“Cabaret” – Arizona Theatre Company

Theater Review – January 12, 2020

“CABARET” IS A HARSH INDICTMENT OF CONTROL BY A BIGOTED ANARCHIST

“CABARET”
Arizona Theatre Company, Center Stage, Herberger Theater Center
Phoenix, AZ

The 1966 musical “Cabaret” is a harsh indictment of 1930s pre-Nazi Germany.  The historic period brought major societal changes to the “anything goes” freedom that disappeared as rigid and highly discriminatory political control by a bigoted anarchist took hold.

The show brought new depth to the American musical theater as its rough theme had always been avoided by glitzy Broadway fare.  The story, still a reminder of what can happen when a biased ruler dominates a country, deals with Jewish intolerance that infested Germany.

Arizona Theatre Company mounts a strong production with a spot-on cast but with an amazingly stark production that doesn’t show the period’s artificial excesses as it shifts to reality devoid of flagrant extremes.  Without these visual clues, conveying the transitioning society is left solely to the performers who, without exception, marvelously display this period’s overindulgence and the struggle to change.

Director Sara Bruner transitions the show from the elaborate artificiality to the coming Nazi furor smoothly as does choreographer Jaclyn Miller who moves from swirling dances to goose-stepping with unbending rigidity.  The remarkable cast subtly and slyly moves the show from the acceptance of anything to the severity of the political storm that destroyed the country.  If only the sets could have provided as rich a visual evolution.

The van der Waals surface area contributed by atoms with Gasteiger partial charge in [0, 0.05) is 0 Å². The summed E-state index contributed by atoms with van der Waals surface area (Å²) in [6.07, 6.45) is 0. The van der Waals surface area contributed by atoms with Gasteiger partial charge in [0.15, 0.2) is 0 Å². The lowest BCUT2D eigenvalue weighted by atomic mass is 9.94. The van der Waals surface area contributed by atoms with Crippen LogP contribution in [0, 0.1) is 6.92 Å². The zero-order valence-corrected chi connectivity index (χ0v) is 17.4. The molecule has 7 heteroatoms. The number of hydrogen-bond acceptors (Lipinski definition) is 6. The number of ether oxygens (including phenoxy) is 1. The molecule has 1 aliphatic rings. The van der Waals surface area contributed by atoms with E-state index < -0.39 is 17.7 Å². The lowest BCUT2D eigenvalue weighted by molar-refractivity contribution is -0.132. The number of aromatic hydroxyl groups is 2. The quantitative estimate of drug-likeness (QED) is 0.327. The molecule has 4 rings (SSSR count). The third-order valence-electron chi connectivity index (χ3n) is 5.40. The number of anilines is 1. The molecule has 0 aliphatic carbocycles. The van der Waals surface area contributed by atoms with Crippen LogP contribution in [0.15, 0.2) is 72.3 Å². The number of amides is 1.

The story focuses on tawdry and promiscuous nightclub singer Sally Bowles who falls hard for American writer Cliff Bradshaw who arrives in Berlin to fashion his latest novel.  Sally works at the tacky Kit Kat Klub where a shoddy chorus line of questionable ladies is introduced by an Emcee.  Sally and Cliff live in Fraulein Schneider’s boarding house where the landlady falls for Jewish produce store owner Herr Schultz.  Soon Schneider realizes what marrying a Jew may net in the changing political environment.  Plot turns and twists are obvious but Kander and Ebb’s rich score gives a German flavor to dynamic musical numbers.

Sean Patrick Doyle’s Emcee slithers around as he subtly previews future events.  Madison Micucci is a superficial Sally as she artfully depicts the character.  Her triumphant singing of the title tune stops the show.  Brandon Espinoza is straight-laced as Cliff while Lori Wilner is an accepting Schneider.  The rest of the cast add unique touches to supporting roles.

If only the design worked as well as the production and cast, ATC’s “Cabaret” would be “perfectly marvelous” to quote a show tune.  As it is, appreciate everything except the show’s appearance.  “Cabaret” continues through January 26.  For tickets, contact the Arizona Theatre Company box office at 602-256-6995 or order tickets online at www.arizonatheatre.org.

Grade: B+

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